The story of Leo van Emden

My love of films crept up on me over the years

In 1988, at the age of twenty, Leo van Emden graduated from the Nel Roos Academy (now the National Ballet Academy/AHK) in Amsterdam. After graduating, he danced for three years with Dutch National Ballet and one season with Introdans. He then continued his dancing career as a freelancer, working with Aya and de Meekers, among others. He gave his last performance in 2006 with de Meekers, putting a stop to a dancing career of eighteen years.

“Eight years on, I’ve finished my retraining with the help of the Omscholingsregeling, although I believe in and advocate lifelong learning. I’ll always keep up the search for development and growth – not just for income and ‘success’, but for the sake of satisfaction and experience.

Currently, I’m a film-maker, and I make films on commission, I do a lot work for art and culture organisations, and regularly make dance and theatre recordings. My love of films crept up on me over the years, through recording my own choreographic works and doing camera work for small local broadcasting corporations.

What I’m doing now is similar to dancing in that I’m continuing to learn and anticipate. Dance and film are both very dynamic and are continually developing and subject to change. They are both about continuing to learn within the profession, and about adjusting and anticipating. I’ve always seen dance as a combination of artistry and craftsmanship, and this is reflected in film. The nice feeling of excitement I get from filming is similar to that of performing.

It’s difficult to say what the highlights of my dancing career were. It’s a long list. So I’d rather talk about something from the present. In 2013, I made three short clips for the Dutch Dance Festival, which were shown at ‘The Dutch Dance Celebration’ in between the performances by the dance companies. That was a really great job, for which I could travel the country filming choreographers and dancers at work.

The qualities I developed as a dancer that are still useful to me now are that I can think creatively and out-of-the-box. Then there is the dedication within a creative process, whereby the end result is achieved through collaboration. Other useful qualities are motivation, discipline, working under pressure and a total lack of a nine-to-five mentality. These are things that you take from dance that will benefit you for the rest of your life. In my current profession, too, things often have to be done or changed time and time again, and I have no problem with that whatsoever. That’s what I’m used to.

My retraining process was very smooth. The course was divided up into different subjects with a lot of independence and practical learning. I started to take on commissions straight away to build up a CV. It felt more like a gradual change process. Of course, I still actually feel like a dancer. Although the physical element goes away, the way you approach life stays with you. You use it, and that’s something I want to hang onto. Once a dancer, always a dancer – whatever you do afterwards. Only nowadays, I dance with a camera.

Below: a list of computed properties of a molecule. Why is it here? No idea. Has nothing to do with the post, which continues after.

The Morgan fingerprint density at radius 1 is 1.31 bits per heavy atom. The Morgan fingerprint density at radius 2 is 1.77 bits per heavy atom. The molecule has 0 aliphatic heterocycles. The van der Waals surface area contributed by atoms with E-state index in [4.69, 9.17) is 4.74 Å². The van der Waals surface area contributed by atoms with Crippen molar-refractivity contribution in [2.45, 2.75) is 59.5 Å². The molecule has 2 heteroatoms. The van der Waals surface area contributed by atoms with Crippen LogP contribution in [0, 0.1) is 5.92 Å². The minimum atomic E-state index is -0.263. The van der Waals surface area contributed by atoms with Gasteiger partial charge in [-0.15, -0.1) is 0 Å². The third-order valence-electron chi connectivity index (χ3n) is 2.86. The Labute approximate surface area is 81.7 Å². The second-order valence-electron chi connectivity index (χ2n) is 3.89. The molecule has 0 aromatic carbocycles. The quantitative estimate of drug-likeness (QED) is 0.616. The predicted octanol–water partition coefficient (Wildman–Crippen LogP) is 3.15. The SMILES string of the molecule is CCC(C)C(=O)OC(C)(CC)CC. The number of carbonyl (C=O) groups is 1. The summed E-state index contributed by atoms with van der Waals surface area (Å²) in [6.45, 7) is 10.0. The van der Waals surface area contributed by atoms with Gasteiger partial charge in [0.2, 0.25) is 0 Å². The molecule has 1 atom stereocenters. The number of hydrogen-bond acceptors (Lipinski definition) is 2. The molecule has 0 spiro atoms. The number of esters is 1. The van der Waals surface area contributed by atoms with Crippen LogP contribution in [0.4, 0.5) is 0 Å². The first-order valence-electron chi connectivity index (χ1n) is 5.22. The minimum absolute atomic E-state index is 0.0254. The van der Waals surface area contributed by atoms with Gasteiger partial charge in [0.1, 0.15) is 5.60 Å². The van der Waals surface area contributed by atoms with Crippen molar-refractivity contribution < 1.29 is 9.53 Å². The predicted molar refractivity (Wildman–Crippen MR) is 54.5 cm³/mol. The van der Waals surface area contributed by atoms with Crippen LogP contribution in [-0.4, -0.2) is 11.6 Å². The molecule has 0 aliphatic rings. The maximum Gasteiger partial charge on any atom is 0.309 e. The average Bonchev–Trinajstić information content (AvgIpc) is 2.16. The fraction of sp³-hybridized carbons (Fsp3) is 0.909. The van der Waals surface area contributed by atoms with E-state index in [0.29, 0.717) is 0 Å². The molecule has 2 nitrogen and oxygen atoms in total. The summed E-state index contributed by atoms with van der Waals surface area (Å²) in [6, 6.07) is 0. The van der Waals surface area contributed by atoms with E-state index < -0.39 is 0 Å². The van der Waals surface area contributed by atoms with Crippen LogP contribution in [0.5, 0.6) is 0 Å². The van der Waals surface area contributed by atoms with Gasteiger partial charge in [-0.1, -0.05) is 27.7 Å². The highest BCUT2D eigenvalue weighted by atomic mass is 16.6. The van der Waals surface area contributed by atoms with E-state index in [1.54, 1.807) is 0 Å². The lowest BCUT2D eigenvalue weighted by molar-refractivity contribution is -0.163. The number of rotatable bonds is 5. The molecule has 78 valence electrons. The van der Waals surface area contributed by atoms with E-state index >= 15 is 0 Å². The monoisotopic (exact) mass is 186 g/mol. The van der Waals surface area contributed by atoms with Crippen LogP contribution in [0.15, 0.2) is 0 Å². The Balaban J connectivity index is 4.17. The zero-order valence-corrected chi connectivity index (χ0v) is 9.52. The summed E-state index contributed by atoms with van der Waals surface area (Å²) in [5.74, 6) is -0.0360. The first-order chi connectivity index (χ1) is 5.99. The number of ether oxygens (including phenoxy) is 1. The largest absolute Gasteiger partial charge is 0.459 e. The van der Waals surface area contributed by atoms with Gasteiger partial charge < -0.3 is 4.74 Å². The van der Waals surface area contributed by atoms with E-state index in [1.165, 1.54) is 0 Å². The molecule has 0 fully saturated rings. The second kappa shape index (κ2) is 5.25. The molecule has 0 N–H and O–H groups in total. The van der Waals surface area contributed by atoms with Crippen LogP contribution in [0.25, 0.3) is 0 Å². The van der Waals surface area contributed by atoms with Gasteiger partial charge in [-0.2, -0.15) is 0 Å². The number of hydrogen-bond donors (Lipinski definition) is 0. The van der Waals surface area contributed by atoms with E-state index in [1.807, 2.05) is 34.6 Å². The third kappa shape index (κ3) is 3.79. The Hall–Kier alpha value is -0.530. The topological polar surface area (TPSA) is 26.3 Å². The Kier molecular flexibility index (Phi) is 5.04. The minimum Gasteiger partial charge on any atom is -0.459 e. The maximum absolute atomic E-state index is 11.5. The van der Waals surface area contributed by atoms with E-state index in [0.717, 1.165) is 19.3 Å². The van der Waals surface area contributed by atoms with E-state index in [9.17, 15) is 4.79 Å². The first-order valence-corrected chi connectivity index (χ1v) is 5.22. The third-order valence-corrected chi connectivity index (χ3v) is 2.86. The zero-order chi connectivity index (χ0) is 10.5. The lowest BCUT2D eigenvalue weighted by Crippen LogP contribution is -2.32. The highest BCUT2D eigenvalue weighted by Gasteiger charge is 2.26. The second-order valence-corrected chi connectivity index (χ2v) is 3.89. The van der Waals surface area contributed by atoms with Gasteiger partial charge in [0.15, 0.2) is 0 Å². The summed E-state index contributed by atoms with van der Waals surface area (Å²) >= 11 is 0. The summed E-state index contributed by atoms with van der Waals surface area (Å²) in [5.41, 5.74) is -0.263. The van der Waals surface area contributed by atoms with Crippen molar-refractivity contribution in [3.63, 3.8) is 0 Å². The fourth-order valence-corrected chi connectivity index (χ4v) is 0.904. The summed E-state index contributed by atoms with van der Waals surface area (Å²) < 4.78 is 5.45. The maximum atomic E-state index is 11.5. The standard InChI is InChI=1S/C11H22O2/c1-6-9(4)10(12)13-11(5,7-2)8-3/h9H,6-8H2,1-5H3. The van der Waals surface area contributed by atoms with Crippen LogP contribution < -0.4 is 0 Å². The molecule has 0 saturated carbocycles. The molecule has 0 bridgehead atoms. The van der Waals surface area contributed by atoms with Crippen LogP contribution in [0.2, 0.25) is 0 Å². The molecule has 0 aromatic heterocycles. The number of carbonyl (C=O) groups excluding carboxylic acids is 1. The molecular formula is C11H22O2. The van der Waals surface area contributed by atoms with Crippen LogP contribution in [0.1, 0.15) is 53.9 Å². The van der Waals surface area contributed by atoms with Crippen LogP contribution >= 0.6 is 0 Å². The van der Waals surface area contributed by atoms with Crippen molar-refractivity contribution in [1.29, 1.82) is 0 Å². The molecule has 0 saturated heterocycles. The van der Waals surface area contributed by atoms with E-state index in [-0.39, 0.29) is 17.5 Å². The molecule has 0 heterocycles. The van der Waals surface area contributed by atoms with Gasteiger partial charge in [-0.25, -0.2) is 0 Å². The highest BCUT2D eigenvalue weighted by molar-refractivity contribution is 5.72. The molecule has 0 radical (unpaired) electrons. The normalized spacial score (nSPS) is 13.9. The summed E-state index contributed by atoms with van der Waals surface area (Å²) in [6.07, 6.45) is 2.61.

The biggest challenge during my retraining was switching over to concrete thinking. As a dancer and theatre person, my approach to and thoughts about a process were very abstract and free. Making a film is nearly always very concrete. That was a really big transition that I had to get used to, especially where it concerned directing. You never quite get used to sitting on a chair all day during your studies or a montage period. That’s why I prefer camera work. I enjoy being active and on the go, and I like the excitement of the moment of filming.

At a certain point, I had lessons about storylines in making a montage and mounting images. That was a real eye-opener. I’m sure that if I’d have learned that twenty years earlier, I’d have been a better dancer and definitely a better dance-maker. During your career, you should already look for courses that could add value to your life as a dancer or choreographer. Get talking to a career counsellor early on, long before you actually want to stop, with an eye to the future. That gets you thinking and gives you new insights. A good build-up of your retraining is actually also a sort of proof that the decision to dance was the right one – so follow your heart.

I think it’s important that dancers get support during the process of retraining. For me, three things are important: the foundation, the process and the broader context of the Omscholingsregeling.

My wife, who is also an ex-dancer, stopped dancing fairly early on. During and after her dancing career, she studied on her own and found a successful new career without the Omscholingsregeling. I could never really have done that without the help of the Omscholingsregeling. I was too old for a start, and nowadays studies are not so easy to combine with part-time work in the same sector and the desired one. We live in different times.

The counselling during the process was very important to me; first in choosing a course and later in making the study plan and in the reflection moments. It’s great to know that someone is there for you if necessary – someone who knows you and thinks along with you, and who’s critical and sometimes shows you how to look at things differently.

I sometimes hear that the Omscholingsregeling also helps dancers who have to stop early due to injury and don’t meet the requirements for a study and income allowance. For me, that’s the broader context that surpasses the individual and feels like an ally for dance”.


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